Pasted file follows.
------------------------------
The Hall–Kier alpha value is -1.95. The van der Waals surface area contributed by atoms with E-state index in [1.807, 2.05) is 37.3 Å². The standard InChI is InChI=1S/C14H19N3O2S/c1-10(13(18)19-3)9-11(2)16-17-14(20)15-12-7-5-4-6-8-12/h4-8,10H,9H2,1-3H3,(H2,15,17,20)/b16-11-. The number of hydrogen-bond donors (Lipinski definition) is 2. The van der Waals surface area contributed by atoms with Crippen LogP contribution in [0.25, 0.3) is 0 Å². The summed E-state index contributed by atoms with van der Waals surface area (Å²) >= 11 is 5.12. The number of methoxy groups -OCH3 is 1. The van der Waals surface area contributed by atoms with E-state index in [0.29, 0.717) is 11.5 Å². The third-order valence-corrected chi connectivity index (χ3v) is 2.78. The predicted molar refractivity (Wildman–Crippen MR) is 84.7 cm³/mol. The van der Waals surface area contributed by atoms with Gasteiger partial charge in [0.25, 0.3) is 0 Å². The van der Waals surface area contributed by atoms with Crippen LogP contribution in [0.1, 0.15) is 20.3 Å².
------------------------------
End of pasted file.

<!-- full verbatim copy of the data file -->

The Hall–Kier alpha value is -1.95. The van der Waals surface area contributed by atoms with E-state index in [1.807, 2.05) is 37.3 Å². The standard InChI is InChI=1S/C14H19N3O2S/c1-10(13(18)19-3)9-11(2)16-17-14(20)15-12-7-5-4-6-8-12/h4-8,10H,9H2,1-3H3,(H2,15,17,20)/b16-11-. The number of hydrogen-bond donors (Lipinski definition) is 2. The van der Waals surface area contributed by atoms with Crippen LogP contribution in [0.25, 0.3) is 0 Å². The summed E-state index contributed by atoms with van der Waals surface area (Å²) >= 11 is 5.12. The number of methoxy groups -OCH3 is 1. The van der Waals surface area contributed by atoms with E-state index in [0.29, 0.717) is 11.5 Å². The third-order valence-corrected chi connectivity index (χ3v) is 2.78. The predicted molar refractivity (Wildman–Crippen MR) is 84.7 cm³/mol. The van der Waals surface area contributed by atoms with Gasteiger partial charge in [0.25, 0.3) is 0 Å². The van der Waals surface area contributed by atoms with Crippen LogP contribution in [0.1, 0.15) is 20.3 Å².